Italy criticizes Europe amid deepening migrant crisis

GERMAN PRESS AGENCY - DPA
ROME
Published 11.06.2015 15:22
Italian police takes a photo of a rescued migrant with his identification number after he disembarked at the Pozzallo harbour, Italy, June 9, 2015 (Reuters Photo)
Italian police takes a photo of a rescued migrant with his identification number after he disembarked at the Pozzallo harbour, Italy, June 9, 2015 (Reuters Photo)

The man in charge of dealing with Italy's record inflow of boat migrants from North Africa has said Italy's EU partners cannot expect Rome to stop them traveling on to northern Europe. In theory, asylum seekers should stay in the first EU country they set foot in. But many who land in Italy go underground and travel on to Germany and other northern EU states, triggering complaints against Italy. "We do try to keep them here, but clearly it is difficult to stop these people from trying to join relatives, acquaintances, friends or communities in countries where they want, and will always try to go," Prefect Mario Morcone said in an interview with Deutsche Presse-Agentur news agency.

When told that German politicians accuse Italy of being too lax on the issue, Morcone said Rome can in turn complain about Austria failing to control the fairly new phenomenon of Pakistani and Afghan asylum seekers arriving in Italy from Bulgaria and Hungary.

"We will not get anywhere if we start a blame game. What we need is a real common asylum policy for Europe, giving up some national self-interest and remembering that Italy is under particular pressure right now, but others may be in the same situation in the future."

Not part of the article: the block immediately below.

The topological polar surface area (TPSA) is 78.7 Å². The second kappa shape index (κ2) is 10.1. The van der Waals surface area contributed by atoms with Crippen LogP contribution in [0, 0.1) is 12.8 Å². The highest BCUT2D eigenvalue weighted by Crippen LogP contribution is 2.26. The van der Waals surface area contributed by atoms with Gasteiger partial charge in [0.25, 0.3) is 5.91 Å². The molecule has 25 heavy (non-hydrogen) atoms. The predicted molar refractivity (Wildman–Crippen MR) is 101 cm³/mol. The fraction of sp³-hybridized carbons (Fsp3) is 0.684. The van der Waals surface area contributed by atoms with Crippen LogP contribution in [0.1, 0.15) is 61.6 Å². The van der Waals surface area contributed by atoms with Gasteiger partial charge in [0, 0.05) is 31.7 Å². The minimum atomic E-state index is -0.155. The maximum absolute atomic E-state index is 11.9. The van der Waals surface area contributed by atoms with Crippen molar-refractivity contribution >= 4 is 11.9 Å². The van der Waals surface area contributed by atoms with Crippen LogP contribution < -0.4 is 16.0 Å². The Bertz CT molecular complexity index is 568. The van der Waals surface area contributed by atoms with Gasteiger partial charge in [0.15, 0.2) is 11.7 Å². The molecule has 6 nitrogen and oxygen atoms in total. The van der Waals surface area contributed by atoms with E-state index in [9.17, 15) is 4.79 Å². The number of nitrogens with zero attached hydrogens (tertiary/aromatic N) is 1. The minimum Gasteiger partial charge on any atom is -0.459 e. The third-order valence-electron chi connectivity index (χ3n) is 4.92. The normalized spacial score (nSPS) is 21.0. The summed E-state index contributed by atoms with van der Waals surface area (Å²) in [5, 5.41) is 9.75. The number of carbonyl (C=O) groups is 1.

Morcone heads the civil liberties and migration department at Italy's Ministry of the Interior. He oversees the national security apparatus that screens migrants and distributes them in reception centers around the country. Currently, these centers are giving shelter to around 76,000 asylum seekers, while the total number of migrant landings last year was above 170,000. The discrepancy confirms that many who arrive in Italy move on elsewhere.

Morcone was impatient with criticism focusing on reports of overcrowding in migrant centers and corruption in their management. He acknowledged such problems, highlighted by the recent Mafia Capitale probe in Rome, but stressed that not all was bad.

Migrant landings to Italy have skyrocketed from 4,400 in 2010 to more than 170,000 in 2014. This year's total is expected to reach 200,000, and the provisional tally, as of June 9, is 55,572, compared to 50,824 in the same period of 2014.

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